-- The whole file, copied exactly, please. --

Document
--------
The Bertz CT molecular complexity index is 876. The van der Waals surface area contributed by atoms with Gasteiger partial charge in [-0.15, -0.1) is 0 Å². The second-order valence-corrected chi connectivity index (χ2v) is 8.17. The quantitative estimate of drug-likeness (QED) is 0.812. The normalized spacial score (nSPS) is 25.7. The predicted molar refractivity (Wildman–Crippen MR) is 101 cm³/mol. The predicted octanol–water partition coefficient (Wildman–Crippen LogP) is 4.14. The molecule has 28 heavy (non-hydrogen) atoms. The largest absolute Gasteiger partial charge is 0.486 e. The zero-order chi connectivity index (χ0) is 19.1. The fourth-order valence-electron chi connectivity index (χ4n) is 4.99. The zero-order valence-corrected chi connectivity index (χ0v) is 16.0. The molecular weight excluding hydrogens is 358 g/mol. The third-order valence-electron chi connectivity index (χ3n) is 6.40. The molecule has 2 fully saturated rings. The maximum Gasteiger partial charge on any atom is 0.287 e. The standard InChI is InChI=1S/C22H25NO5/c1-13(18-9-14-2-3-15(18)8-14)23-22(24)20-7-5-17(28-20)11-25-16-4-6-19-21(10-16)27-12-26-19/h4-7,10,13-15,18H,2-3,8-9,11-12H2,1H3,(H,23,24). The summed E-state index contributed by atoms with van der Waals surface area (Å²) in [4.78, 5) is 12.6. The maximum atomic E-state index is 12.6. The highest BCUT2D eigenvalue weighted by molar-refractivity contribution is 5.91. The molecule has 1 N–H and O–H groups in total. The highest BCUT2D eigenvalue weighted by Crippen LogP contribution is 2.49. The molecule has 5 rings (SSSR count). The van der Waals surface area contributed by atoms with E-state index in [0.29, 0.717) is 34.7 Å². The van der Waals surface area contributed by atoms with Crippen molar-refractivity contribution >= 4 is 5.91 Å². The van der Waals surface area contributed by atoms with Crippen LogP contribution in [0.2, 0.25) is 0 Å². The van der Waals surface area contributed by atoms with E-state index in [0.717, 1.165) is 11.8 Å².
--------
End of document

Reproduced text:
The Bertz CT molecular complexity index is 876. The van der Waals surface area contributed by atoms with Gasteiger partial charge in [-0.15, -0.1) is 0 Å². The second-order valence-corrected chi connectivity index (χ2v) is 8.17. The quantitative estimate of drug-likeness (QED) is 0.812. The normalized spacial score (nSPS) is 25.7. The predicted molar refractivity (Wildman–Crippen MR) is 101 cm³/mol. The predicted octanol–water partition coefficient (Wildman–Crippen LogP) is 4.14. The molecule has 28 heavy (non-hydrogen) atoms. The largest absolute Gasteiger partial charge is 0.486 e. The zero-order chi connectivity index (χ0) is 19.1. The fourth-order valence-electron chi connectivity index (χ4n) is 4.99. The zero-order valence-corrected chi connectivity index (χ0v) is 16.0. The molecular weight excluding hydrogens is 358 g/mol. The third-order valence-electron chi connectivity index (χ3n) is 6.40. The molecule has 2 fully saturated rings. The maximum Gasteiger partial charge on any atom is 0.287 e. The standard InChI is InChI=1S/C22H25NO5/c1-13(18-9-14-2-3-15(18)8-14)23-22(24)20-7-5-17(28-20)11-25-16-4-6-19-21(10-16)27-12-26-19/h4-7,10,13-15,18H,2-3,8-9,11-12H2,1H3,(H,23,24). The summed E-state index contributed by atoms with van der Waals surface area (Å²) in [4.78, 5) is 12.6. The maximum atomic E-state index is 12.6. The highest BCUT2D eigenvalue weighted by molar-refractivity contribution is 5.91. The molecule has 1 N–H and O–H groups in total. The highest BCUT2D eigenvalue weighted by Crippen LogP contribution is 2.49. The molecule has 5 rings (SSSR count). The van der Waals surface area contributed by atoms with E-state index in [0.29, 0.717) is 34.7 Å². The van der Waals surface area contributed by atoms with Crippen molar-refractivity contribution >= 4 is 5.91 Å². The van der Waals surface area contributed by atoms with Crippen LogP contribution in [0.2, 0.25) is 0 Å². The van der Waals surface area contributed by atoms with E-state index in [0.717, 1.165) is 11.8 Å².